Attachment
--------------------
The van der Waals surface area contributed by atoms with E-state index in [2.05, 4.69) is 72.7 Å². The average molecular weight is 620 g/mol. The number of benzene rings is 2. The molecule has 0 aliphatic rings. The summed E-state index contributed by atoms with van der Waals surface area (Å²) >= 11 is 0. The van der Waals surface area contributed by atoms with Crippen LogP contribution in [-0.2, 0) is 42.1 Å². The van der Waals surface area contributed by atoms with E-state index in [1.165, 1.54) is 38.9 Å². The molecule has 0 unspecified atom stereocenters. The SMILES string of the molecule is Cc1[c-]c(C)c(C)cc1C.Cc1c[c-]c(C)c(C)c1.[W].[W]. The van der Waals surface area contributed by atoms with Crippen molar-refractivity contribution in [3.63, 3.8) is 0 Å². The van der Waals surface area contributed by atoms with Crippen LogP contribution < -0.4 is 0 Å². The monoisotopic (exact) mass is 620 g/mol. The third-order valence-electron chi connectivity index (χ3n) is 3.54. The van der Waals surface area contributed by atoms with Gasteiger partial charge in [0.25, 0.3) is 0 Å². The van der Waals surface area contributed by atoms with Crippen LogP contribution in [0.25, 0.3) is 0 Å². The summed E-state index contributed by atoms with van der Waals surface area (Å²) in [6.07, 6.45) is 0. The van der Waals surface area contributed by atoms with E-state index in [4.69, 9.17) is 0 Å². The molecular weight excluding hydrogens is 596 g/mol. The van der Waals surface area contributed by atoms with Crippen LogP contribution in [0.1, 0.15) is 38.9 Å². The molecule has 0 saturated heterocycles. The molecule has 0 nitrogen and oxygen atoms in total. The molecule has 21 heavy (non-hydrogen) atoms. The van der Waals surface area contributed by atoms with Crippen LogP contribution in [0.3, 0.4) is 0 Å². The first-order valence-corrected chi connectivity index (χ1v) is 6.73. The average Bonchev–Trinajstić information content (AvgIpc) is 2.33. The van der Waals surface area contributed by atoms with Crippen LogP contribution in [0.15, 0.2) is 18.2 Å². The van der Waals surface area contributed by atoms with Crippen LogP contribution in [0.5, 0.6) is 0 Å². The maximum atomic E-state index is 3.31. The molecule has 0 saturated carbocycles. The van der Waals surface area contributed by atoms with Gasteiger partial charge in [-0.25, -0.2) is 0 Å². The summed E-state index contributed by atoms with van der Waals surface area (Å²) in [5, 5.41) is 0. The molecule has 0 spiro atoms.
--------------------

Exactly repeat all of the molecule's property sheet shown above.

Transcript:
The van der Waals surface area contributed by atoms with E-state index in [2.05, 4.69) is 72.7 Å². The average molecular weight is 620 g/mol. The number of benzene rings is 2. The molecule has 0 aliphatic rings. The summed E-state index contributed by atoms with van der Waals surface area (Å²) >= 11 is 0. The van der Waals surface area contributed by atoms with Crippen LogP contribution in [-0.2, 0) is 42.1 Å². The van der Waals surface area contributed by atoms with E-state index in [1.165, 1.54) is 38.9 Å². The molecule has 0 unspecified atom stereocenters. The SMILES string of the molecule is Cc1[c-]c(C)c(C)cc1C.Cc1c[c-]c(C)c(C)c1.[W].[W]. The van der Waals surface area contributed by atoms with Crippen molar-refractivity contribution in [3.63, 3.8) is 0 Å². The van der Waals surface area contributed by atoms with Crippen LogP contribution < -0.4 is 0 Å². The monoisotopic (exact) mass is 620 g/mol. The third-order valence-electron chi connectivity index (χ3n) is 3.54. The van der Waals surface area contributed by atoms with Gasteiger partial charge in [0.25, 0.3) is 0 Å². The van der Waals surface area contributed by atoms with Crippen LogP contribution in [0.25, 0.3) is 0 Å². The summed E-state index contributed by atoms with van der Waals surface area (Å²) in [6.07, 6.45) is 0. The van der Waals surface area contributed by atoms with E-state index in [4.69, 9.17) is 0 Å². The molecular weight excluding hydrogens is 596 g/mol. The van der Waals surface area contributed by atoms with Crippen LogP contribution in [0.1, 0.15) is 38.9 Å². The molecule has 0 saturated heterocycles. The molecule has 0 nitrogen and oxygen atoms in total. The molecule has 21 heavy (non-hydrogen) atoms. The van der Waals surface area contributed by atoms with Crippen LogP contribution in [0.3, 0.4) is 0 Å². The first-order valence-corrected chi connectivity index (χ1v) is 6.73. The average Bonchev–Trinajstić information content (AvgIpc) is 2.33. The van der Waals surface area contributed by atoms with Crippen LogP contribution in [0.15, 0.2) is 18.2 Å². The van der Waals surface area contributed by atoms with Crippen LogP contribution in [0.5, 0.6) is 0 Å². The maximum atomic E-state index is 3.31. The molecule has 0 saturated carbocycles. The van der Waals surface area contributed by atoms with Gasteiger partial charge in [-0.25, -0.2) is 0 Å². The summed E-state index contributed by atoms with van der Waals surface area (Å²) in [5, 5.41) is 0. The molecule has 0 spiro atoms.